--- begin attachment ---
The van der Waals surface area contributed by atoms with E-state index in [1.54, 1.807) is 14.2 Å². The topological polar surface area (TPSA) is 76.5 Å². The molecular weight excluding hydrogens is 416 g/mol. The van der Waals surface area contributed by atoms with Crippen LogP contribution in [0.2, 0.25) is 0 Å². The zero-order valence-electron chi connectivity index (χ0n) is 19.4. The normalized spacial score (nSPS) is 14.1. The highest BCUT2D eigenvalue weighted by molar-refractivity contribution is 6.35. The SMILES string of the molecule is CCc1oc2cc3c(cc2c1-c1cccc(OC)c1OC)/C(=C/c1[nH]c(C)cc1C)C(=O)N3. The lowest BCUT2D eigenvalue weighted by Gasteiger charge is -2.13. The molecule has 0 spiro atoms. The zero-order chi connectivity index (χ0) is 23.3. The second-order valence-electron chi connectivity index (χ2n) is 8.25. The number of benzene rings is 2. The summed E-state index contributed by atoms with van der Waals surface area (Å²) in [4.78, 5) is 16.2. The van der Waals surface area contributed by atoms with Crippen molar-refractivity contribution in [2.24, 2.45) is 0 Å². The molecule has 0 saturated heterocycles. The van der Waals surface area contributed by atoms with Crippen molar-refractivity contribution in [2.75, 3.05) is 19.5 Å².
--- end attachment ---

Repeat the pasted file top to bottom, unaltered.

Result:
The van der Waals surface area contributed by atoms with E-state index in [1.54, 1.807) is 14.2 Å². The topological polar surface area (TPSA) is 76.5 Å². The molecular weight excluding hydrogens is 416 g/mol. The van der Waals surface area contributed by atoms with Crippen LogP contribution in [0.2, 0.25) is 0 Å². The zero-order valence-electron chi connectivity index (χ0n) is 19.4. The normalized spacial score (nSPS) is 14.1. The highest BCUT2D eigenvalue weighted by molar-refractivity contribution is 6.35. The SMILES string of the molecule is CCc1oc2cc3c(cc2c1-c1cccc(OC)c1OC)/C(=C/c1[nH]c(C)cc1C)C(=O)N3. The lowest BCUT2D eigenvalue weighted by Gasteiger charge is -2.13. The molecule has 0 spiro atoms. The zero-order chi connectivity index (χ0) is 23.3. The second-order valence-electron chi connectivity index (χ2n) is 8.25. The number of benzene rings is 2. The summed E-state index contributed by atoms with van der Waals surface area (Å²) in [4.78, 5) is 16.2. The van der Waals surface area contributed by atoms with Crippen molar-refractivity contribution in [2.24, 2.45) is 0 Å². The molecule has 0 saturated heterocycles. The van der Waals surface area contributed by atoms with Crippen molar-refractivity contribution in [2.75, 3.05) is 19.5 Å².